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Paul Tsika: "Spend Your Life on Something that Will Outlast It"

How do you define success? That’s very important if you’re going to finish well.

As I sit writing this at the age of almost 74, I am more excited than ever. Excited about life, family, ministry, friends, and the opportunities God has given me. I started ministry very insecure at the age of 28, and it seems that I have continued that way ever since, never really “feeling” like a success. No matter how many books I write or how many people I minister to or how many lives are changed, it never seems to be enough. I think it stems from a wrong concept of success. Most people would define success with words like results, achievement, or what I accomplished. Certainly, there’s merit in those things. But for me to properly define success I must look from God’s perspective.

So if I asked you for your definition of success, what would it be? Would it only be worldly things, carnal things, and things that will one day pass away? Maybe that’s why so many people quit along the way. They give up and go back because they never feel that they can grab the brass ring of life. The pot of gold is not there. So their philosophy of life becomes, “If at first you don’t succeed, destroy all evidence that you ever tried.”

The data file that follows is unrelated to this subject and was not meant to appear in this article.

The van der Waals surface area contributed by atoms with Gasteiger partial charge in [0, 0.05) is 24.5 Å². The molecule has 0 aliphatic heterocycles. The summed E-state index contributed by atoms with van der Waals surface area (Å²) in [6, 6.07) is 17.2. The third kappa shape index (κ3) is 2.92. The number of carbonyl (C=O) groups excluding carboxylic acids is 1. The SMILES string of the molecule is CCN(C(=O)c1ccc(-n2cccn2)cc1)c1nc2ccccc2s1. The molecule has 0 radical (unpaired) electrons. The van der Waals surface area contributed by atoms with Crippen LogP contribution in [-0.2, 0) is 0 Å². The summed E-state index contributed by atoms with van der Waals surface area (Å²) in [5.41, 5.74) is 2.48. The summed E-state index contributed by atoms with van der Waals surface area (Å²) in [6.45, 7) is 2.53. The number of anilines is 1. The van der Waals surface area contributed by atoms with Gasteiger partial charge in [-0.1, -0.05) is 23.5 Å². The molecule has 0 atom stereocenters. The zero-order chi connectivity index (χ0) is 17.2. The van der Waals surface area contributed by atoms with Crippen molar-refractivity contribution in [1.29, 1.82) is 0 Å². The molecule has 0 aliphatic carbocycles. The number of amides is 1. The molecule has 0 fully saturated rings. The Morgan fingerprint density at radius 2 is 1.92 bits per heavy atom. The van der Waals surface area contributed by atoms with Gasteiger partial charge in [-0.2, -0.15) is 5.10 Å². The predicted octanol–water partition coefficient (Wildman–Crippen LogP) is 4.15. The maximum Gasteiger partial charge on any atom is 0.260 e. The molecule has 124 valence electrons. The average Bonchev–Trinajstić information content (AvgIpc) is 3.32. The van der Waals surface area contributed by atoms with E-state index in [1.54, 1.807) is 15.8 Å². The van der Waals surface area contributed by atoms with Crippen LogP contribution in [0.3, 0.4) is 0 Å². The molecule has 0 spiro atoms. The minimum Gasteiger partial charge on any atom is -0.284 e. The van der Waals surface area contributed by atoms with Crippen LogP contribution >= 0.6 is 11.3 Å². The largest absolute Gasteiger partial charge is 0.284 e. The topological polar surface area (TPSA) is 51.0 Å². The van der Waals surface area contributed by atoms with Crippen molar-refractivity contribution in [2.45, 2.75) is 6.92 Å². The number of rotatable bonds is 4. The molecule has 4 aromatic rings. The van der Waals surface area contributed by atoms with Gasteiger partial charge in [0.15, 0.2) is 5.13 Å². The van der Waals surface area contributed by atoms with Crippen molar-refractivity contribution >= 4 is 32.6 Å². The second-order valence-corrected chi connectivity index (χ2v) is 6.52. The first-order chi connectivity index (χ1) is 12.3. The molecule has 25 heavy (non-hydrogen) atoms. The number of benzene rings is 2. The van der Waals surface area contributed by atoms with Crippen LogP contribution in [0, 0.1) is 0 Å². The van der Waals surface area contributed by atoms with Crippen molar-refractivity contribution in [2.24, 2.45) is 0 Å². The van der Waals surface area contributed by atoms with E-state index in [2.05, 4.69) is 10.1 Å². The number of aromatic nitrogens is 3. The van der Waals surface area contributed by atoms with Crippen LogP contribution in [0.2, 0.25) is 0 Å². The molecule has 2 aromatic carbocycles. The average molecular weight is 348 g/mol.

In my old age, I have finally settled on a truth that has set me free— free from a performance-based ministry, free from the fear of man, and free from regret. Here it is, because the only definition I need for that kind of peace and freedom comes from God’s Word:

“We live, we die, and we face God. So ultimately, what He says is the bottom line.”

In Matthew 25, Christ was speaking of the talents and opportunities that a master had given to three different servants. When he called them to account, two of them had invested their talents with the opportunities they had. But one of them buried his talent. When you bury the talents and gifts that God has given you, you bury opportunity in the same grave. So about that one servant Jesus said he was “wicked and slothful.” But to the other two He declared them “good and faithful.”

Knowing that I will stand before God one day without any excuse, I want more than anything to hear Him say, “Well done, good and faithful servant.”

- Paul Tsika, author of Overcomer's Edge

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